The second Ukraine post, a follow-up to the brilliantly prescient Ukraine: Work as if you live in the early days of a better nation wherein I said:
Miriam says Yes: she thinks “Russian armed forces, on Ukrainian soil, within two weeks” (she declined to say “tanks over the border”, though I think that’s the only way they can do it, if they want to). I say No. perhaps more in hope than in judgement, but my reasoning would be: this is all unexpected. No-one is in place to react quickly. Invading… is very risky, and could go terribly wrong for Putin. Whereas doing nothing except fomenting a bit of bother, and hoping it all goes horribly wrong, is not very risky (he looks a bit stupid and somewhat dissed, but its far from fatal)
There are no tanks over the border, and being Jesuitical I could perhaps press for the idea that the Russians didn’t technically “invade” because most if not all of the troops involved (that Putin is still, ludicrously, pretending weren’t there) came from Russian bases already in Crimea. Anyway. The current situation (which I’ll write down because looking back it may be hard to remember) is that the Russkies have nicked the Crimea, by a mixture of direct force, intimidation, propaganda and (it has to be said) support on the ground from a fair segment of the population. With indecent haste they’ve declared Crimea to be part of Russia; no-one else accepts this (I have little doubt that, had they simply waited 6 months for things to settle down, and then held a fair referendum, they’d have won a majority for secession anyway [Update: or, possibly not. See the beeb report quoted here]. And could then, with suitable decorum, have joined Russia in a year or two. However, whose interests would that have served? No-one would have looked macho).
Returning to my prior title, there is some promise. The current lot in the Ukraine seem to be fairly sensible, at least when viewed from a distance; and Ukraine has faded from the headlines for the moment, which is good; indeed, that’s the best sign. They’ve abandoned the silly stuff about not having Russian as a language. They managed not to fire at the Russians in Crimea. The trick now, as the Economist said, is to work towards building their country and avoid tying themselves into knots over the Crimea. In a way that the Georgians have failed to. they will suffer a variety of problems – like the Russkies, oddly enough, no longer selling them cheap gas cheaply – but in the greater scheme of things not subsidising fossil fuels is good anyway. Another reason for hope is that Putin’s poll ratings are high. The bozo Russian public is actually viewing this as a success. Which is stupid of them, but at the same time takes the pressure off him to, say, invade eastern Ukraine.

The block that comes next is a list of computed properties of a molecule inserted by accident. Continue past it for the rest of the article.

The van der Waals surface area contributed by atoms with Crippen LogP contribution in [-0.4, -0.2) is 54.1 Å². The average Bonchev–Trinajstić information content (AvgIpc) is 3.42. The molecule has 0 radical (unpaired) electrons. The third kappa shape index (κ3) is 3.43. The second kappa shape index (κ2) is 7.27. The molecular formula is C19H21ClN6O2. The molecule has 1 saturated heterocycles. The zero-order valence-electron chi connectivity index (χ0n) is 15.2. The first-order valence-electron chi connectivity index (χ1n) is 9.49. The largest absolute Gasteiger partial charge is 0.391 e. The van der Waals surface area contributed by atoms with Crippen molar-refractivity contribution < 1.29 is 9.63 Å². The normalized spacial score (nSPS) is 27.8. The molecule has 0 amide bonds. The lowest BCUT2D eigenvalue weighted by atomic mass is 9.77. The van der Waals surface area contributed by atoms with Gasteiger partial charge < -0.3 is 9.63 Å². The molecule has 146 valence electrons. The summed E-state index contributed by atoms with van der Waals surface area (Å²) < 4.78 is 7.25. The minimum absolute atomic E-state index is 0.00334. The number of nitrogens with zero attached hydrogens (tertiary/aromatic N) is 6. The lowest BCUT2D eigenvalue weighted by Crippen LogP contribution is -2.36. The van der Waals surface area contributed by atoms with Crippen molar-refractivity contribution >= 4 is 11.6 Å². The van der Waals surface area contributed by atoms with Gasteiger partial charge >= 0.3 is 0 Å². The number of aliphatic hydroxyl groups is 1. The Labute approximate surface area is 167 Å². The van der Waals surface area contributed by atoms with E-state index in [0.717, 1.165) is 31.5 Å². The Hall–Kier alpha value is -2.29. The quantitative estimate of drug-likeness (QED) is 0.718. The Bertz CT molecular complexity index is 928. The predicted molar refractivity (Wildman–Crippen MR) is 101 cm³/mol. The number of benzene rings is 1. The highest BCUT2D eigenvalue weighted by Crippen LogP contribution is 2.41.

My current title comes from my next “prediction”, or perhaps I’d rather say “scenario”, which is that this is going to turn into economics, in much the way it happens in one of the stories in Asimov’s Foundation series (and one from F, not F+E, I think, but never mind, it makes a better title). The one where they are being invaded by superior military (Korell), and Mallow does nothing but retreat, and after a while the invasion collapses because the invading force is too tied up economically with the products of the Foundation. So in this version Russia is the invading Evil Empire and they’re going to find that what they’ve done so far is quite enough; more would be disastrous. You can see that a bit already; as Timmy says in Russia is finding out something interesting. Or, you can read some slightly wild words here. And I think its now fairly clear that The West would react harder to further incursion into Ukraine; and even harder to incursions into other countries. Russia can survive the current level of capital flight, and raising of interest rates, and loss of finance; but I very much doubt it wants to push any harder. In Asimov’s story, part of the invasion collapsing is due to the entourage of the Korellian dictator pulling the plug because they don’t get atomic powered refrigerators. In today’s story, there must be a lot of oligarchs wondering if they really want to get boxed into an isolated Russia dominated by an ever more dictatorial Putin. If I were one of them, I’d be discretely moving money and children out now. Or at least, constructing an option to do so. And I’ve have no interest at all in whose flag flew over eastern Ukraine.
In the long term, the decadal scale, in this scenario, Ukraine wins by moving Westwards, figuratively: more open, less corrupt, richer. Russia, under Putin, fails all that. Living in Russia becomes ever less attractive; living in Ukraine, more so. But this is only a scenario: I refuse to be held to it as a prediction. Many things could go wrong.
* The Love Song of J. Alfred Prufrock
* A total of two decent articles on the military situation in the Ukraine says Brian.
* Battle of Kiev by CIP.
* McDonald’s quits Crimea as fears of trade clash grow including the interesting “The closures follow Geneva-based Universal Postal Deutsche Post’s announcement that it was no longer accepting letters bound for Crimea as delivery to the region was no longer guaranteed.”
* The home front: The Kremlin’s belligerence in Ukraine will ultimately weaken Russia
* Better get fracking, eh? from Timmy
* Russian Fiction the Sequel: 10 More False Claims About Ukraine
* Ukrainian Hopes, Russian Failings is good.